Having good manners today is less about using the right fork, and more about showing consideration toward others. Why? Most people won’t notice if you use the wrong fork. But they will notice if you show disrespect toward their time or talent.
For example, Alexandra Levit, who writes for The Wall Street Journal and the blog “Water Cooler Wisdom,” recently shared a story on her blog about spending an afternoon at a conference, waiting for three appointments to show up.
All three people stood her up.
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“If I’d known these meetings were not going to take place,” she writes, “I could have gotten on a plane home to my husband and 2-year-old son a full half-day earlier. But instead, I was stranded in an overcrowded press room, waiting for hours.”
The message in being a no-show or late for an appointment, she says, is that your time is more important than someone else’s. So, good-manners lesson No. 1: If you make an appointment, arrive on time.
Additional ways to show respect for others:
1. Keep your word, says Marty Nemko, a contributing editor for U.S. News & World Report.
He’s tired of getting an e-mail that says, “I’ll get back to you by tomorrow,” with no follow-through. “Especially with younger people, the probability, on average, of their keeping that promise is no better than 50/50,” he says.
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2. Be considerate of others in a meeting. Does everyone need to be in the room for the entire agenda, or can people leave as the discussion moves away from their area of expertise?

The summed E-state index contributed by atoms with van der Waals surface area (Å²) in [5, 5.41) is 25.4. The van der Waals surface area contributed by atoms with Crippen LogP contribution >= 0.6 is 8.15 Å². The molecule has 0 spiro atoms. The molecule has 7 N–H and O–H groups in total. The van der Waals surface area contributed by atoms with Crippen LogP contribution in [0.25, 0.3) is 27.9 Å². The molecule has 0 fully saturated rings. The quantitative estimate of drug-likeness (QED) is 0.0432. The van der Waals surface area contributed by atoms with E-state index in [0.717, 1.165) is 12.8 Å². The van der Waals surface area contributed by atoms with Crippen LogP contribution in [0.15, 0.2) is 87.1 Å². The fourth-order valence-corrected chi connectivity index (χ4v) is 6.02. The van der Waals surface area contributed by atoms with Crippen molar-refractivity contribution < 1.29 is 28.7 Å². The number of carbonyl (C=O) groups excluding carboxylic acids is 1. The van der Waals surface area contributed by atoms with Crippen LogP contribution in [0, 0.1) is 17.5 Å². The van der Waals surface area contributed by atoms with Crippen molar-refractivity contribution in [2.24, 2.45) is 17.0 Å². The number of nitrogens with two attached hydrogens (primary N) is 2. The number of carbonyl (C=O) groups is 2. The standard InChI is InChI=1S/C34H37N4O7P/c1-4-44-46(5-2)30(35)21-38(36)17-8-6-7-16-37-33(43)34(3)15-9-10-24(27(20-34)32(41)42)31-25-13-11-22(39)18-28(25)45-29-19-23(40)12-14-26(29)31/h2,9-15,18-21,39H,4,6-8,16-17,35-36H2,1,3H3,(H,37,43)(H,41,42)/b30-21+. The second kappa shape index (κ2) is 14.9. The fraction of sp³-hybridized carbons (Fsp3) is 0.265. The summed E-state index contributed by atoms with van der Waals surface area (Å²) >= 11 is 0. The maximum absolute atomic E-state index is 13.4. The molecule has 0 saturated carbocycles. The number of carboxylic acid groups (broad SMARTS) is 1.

One office worker recalls an incident many years ago, when he was “stuck in a software status meeting with 40 people (some of us were standing), where a 30-minute discussion occurred between the project manager and two other people about choosing the colors of a menu.”
Talk about inconsiderate!
Never cut short a prearranged commitment with one person in order to make time for another person. If you’ve scheduled time with someone, then later wished you could cut that meeting time in half in order to meet with someone more important—think before you renege.
Anita Bruzzesse, who writes the syndicated “On the Job” column, has been on the receiving end of that discourtesy, and says, “I truly felt that the lack of respect and professionalism diminished my regard for them. That’s something that can be hard to regain.”
When you err, make amends. Should you need to cancel or shorten a meeting—no matter how busy you are—don’t do it abruptly, says Levit. “Be humble and sincere in your apology and do whatever it takes to make it up to them,” she says. “They’ll remember it, trust me.”
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It’s a snowball effect: The more poised and confident you are, the more people will like and admire you, which in turn will boost your confidence even more, and so on.
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